Updated: Aug 2, 2022
Every month on WOMENCANFLY.CO’s blog series, The Way, we introduce inspirational women who live abroad. This time, we interview a couple making it our first 'Partner Project!'
Having partners who support and bring the best out of each other allows us to take on new challenges and overcome difficulties. We want to put the spotlight on the efforts and charms that even the person themselves doesn’t notice from their partner’s perspective.
For our first ‘Partner Project’, we meet Haruka and Keiko Terasawa who live in Sydney, Australia.
After getting married they had three children and when their younger twins were two, the Terasawa family moved to Australia. Why did they decide to move abroad at that time? What are the pros and cons of moving abroad? We discuss what it’s like to make the move abroad with a partner.
Let’s do it by 40! Making the decision together to move abroad
During their 20s, they were both living in Bath, England where Haruka was a judo club coach and Keiko attended graduate school to obtain her Master’s in Simultaneous Interpreting. They met in Bath and got married a few years after returning to Japan.
Even after returning to Japan, the two naturally had the desire to one day live abroad with the whole family.
The plan to move abroad started to become concrete in the New Year of 2015.
Keiko says, “Every New Year, we discuss what we want to accomplish in that year and at that time, we were 36. We had always thought about moving abroad but if we were taking on a big challenge, we wanted to do it by the age of 40.”
There were three main reasons why they decided to move at that time in their lives.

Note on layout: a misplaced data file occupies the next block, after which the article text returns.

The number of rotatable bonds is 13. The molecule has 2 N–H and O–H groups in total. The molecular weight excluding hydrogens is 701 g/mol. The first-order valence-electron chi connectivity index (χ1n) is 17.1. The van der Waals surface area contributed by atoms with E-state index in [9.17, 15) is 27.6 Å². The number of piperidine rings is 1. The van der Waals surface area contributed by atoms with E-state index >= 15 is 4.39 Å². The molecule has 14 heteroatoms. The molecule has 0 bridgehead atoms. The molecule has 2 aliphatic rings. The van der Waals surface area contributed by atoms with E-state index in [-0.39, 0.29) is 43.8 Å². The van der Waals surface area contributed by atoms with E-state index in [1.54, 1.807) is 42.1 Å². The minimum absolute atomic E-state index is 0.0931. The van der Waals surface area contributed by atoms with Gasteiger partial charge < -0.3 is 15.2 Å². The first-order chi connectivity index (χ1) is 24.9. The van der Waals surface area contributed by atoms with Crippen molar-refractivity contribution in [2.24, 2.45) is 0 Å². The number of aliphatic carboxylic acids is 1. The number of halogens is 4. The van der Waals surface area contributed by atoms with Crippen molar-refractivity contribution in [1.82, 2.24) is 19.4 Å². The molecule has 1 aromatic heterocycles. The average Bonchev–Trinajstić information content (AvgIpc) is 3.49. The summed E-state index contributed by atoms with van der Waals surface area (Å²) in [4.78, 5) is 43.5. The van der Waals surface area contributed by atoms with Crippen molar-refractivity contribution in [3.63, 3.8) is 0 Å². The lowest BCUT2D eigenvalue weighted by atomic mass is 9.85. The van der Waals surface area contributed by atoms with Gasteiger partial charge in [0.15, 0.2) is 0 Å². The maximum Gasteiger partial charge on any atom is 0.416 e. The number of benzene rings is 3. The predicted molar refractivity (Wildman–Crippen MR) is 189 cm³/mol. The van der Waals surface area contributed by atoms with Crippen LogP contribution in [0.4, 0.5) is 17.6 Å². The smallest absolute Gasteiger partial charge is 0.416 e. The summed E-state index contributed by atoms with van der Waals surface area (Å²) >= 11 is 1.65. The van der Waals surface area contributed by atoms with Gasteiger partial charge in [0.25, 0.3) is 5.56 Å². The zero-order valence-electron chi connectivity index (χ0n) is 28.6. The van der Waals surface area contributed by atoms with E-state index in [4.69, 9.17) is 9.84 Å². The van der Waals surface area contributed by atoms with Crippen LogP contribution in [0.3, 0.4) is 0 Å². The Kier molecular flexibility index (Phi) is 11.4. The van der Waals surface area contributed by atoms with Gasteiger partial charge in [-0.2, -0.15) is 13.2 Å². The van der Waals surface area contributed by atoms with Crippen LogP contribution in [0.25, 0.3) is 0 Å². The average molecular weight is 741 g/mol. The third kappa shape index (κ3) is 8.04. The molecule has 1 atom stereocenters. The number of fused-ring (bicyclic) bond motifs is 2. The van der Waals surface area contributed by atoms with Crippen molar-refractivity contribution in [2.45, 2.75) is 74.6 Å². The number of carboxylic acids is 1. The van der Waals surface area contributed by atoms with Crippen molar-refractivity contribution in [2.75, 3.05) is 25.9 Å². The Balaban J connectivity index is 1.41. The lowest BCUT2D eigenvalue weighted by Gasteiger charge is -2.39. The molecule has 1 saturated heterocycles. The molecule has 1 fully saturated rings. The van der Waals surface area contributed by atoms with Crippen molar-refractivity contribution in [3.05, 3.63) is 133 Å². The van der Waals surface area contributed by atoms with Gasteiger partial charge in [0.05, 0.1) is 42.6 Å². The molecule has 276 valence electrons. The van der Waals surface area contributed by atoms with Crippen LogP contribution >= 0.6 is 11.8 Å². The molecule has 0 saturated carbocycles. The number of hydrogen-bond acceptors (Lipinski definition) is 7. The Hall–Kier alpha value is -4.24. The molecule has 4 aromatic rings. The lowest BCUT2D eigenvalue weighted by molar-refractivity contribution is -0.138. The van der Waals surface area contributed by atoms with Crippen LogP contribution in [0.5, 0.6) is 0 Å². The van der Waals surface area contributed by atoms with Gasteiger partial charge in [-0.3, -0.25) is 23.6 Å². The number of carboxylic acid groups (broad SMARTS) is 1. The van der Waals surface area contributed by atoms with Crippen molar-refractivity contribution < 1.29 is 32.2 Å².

First of all, they didn’t want to procrastinate while they had the physical strength and energy.
Secondly, as their eldest was planning to go to primary school, they wanted to go as early as possible while their kids were young.
Finally, the more complicated their circumstances and relationships with the children’s friends, the more difficult it would be to move.
Keiko says, “When their environment changes, children may have a hard time. But instead of saying, “I really wanted to do it but I put up with it for you,” I thought it would be better to say, “Even though it was hard, I did what I wanted to do.”
In this way, 2015 became a year of preparation and challenges where they tried their best.
Full of thoughts and lots to do: The road to immigration
They did as much as they could and after deciding, the couple started moving immediately.
At that time, Haruka, who ran two osteopathic clinics as a Judo rehabilitation teacher entrusted their management to a partner and he himself changed roles from an officer to an employee. He made preparations so that he could move at any given time.
Keiko worked for a global IT company that had four locations, California, Singapore, Hong Kong and Australia, where she could be transferred to.
“I wanted to avoid the financial risks of raising three children so I wanted to move to a place where my husband could also work as well as a place where I could get a job I wanted to do”, says Keiko.
As a result, it was decided that Australia would be the place to migrate to as Haruka’s qualifications would be recognised there and he would be able to find a way to do business in the osteopathic industry.
Haruka immediately started looking for a job in Sydney and received an offer in the summer of 2015. He also had to validate the qualification that he acquired in Japan so to do this, he went to school in Osaka on weekends before moving to Sydney and continued to create an environment where he could work using his expertise.
Haruka immediately started looking for a job in Sydney and received an offer in the summer of 2015. He also had to validate the qualifications that he acquired in Japan so to do this, he went to school in Osaka on weekends before m